Title: Making it up – ‘Impermanence and Mortality’
Demonstration of technical and visual skills
The whole process of developing ‘Impermanence and Mortality’ has served to develop my technical skills. It has pushed my still life skills in terms of taking each of the shots (at least ten individual shoots make up each image) and having to consider angle, lighting and depth of field to ensure they would fit within the overall composite. In creating the final images I had to focus on composition and balance, thinking carefully about where I placed each object, colour combinations and so on. It has also developed my Photoshop skills much further than I could have imagined – using the pen tool for cutting out (instead of quick selection), blurring borders slightly so the overlay is more effective, creating shadows with the burn tool and brush and so on. Having a clear sense of what I wanted to achieve as a result of the development process really helped ensure my technical skills were used appropriately. It definitely feels like a case of practice, practice and more practice!
Quality of outcome
I think the research process really helped me achieve the best outcome I could. Looking at some of the Vanitas paintings and becoming more familiar with the original symbolism helped me in relating that to a contemporary context. I am particularly pleased with the development from the early sketches that were little more than copying the genre to something that feels much more like my own distinctive approach. Feedback from other OCA students through Facebook seems to suggest that the conceptualisation of the ideas worked for them – they mentioned being drawn in by the images and wanting to know more, feeling I had met my intention, that the images were strong and that the Vanitas symbolism worked well. They also offered advice on areas for improvement.
Demonstration of creativity
I feel that of all my Context and Narrative assignments this is the most creative. In my view it has built on the previous submissions but then takes the approach to a new level. I was concerned that I didn’t have the skills to achieve what I had in my mind’s eye but I think by building on each stage in the development process I was able to grow my confidence and move towards the images I wanted. This was helped by feedback from the Thames Valley Photography Group who asked some very helpful questions after I had completed the earlier sketches. It was this feedback that led me to think of the series of three. Each stage in the process helped push my imagination and I had not come across a concept like this anywhere else, although it is sometimes hard when you are working on your own because I wasn’t sure if I was straying too far from the brief. This is partly why I sought out other feedback to see what meaning others might take from the series.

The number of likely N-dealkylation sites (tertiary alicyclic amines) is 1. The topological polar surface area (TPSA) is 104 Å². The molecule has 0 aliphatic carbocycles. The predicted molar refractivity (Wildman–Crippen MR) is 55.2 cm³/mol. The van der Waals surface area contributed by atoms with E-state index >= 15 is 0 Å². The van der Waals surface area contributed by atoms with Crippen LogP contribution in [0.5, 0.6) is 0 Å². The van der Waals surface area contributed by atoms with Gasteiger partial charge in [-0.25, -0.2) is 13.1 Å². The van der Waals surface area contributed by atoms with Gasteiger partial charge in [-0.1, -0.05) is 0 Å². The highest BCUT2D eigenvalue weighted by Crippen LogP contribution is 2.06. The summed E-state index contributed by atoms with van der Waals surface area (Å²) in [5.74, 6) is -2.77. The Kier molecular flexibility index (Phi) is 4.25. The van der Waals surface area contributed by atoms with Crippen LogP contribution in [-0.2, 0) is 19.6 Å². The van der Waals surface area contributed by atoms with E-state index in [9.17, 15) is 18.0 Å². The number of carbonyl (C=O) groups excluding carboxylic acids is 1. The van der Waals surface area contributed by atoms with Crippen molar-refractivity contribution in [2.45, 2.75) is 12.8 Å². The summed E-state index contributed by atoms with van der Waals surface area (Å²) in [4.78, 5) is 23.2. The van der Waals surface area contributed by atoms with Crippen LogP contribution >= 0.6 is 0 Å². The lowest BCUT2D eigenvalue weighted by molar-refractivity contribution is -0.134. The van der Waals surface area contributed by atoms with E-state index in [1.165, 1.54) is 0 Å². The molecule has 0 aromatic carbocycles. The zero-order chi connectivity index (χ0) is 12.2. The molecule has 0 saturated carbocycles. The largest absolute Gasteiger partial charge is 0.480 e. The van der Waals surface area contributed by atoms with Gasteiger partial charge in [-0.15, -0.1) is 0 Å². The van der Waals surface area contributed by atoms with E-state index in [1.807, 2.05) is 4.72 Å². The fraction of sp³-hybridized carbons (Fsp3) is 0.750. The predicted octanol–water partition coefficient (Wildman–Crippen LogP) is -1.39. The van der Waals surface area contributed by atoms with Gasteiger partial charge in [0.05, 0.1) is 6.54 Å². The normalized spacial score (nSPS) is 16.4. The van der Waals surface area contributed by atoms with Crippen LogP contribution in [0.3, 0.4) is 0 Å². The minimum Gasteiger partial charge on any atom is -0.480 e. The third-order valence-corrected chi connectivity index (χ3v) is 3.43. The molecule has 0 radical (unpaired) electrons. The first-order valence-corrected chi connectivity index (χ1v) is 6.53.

This assignment is the result of dedicated reflection and research. It involved a lot of thinking about my own mortality and was personally quite challenging particularly as I have lost many close relatives in recent years and in the week I was finalising the images I got the news that a friend who is two years younger than me had died of Leukemia. It was actually Mother Earth I found hardest because it was difficult not to feel a sense of hopelessness, it was partly why I wanted to create something that I hoped looked quite beautiful but when you look closely there is an inherent ugliness.
In terms of critical thinking a number of themes and emotions surfaced during this assignment, all of which could lead me to further research and development:
- Humankind’s relationship to materiality, consumption and possessions
- The potential for objects to instill a sense of melancholy
- Interest in the proposition that still life as a genre is under theorised
- Anger about the gender gap that appears steadfast in the arts
- Anger and sadness about our arrogance as a species
As shown in my learning log my research took me from Roman mosaics to the work of Olivia Parker and many in between. I spent some time researching the Vanitas still life tradition, which is what led me to the women artists of the period. As usual I continued to use my Pinterest Boards (Still Life, Still Life Photography, Impermanence) to collect examples and really expanded the use of my sketchbook during this period.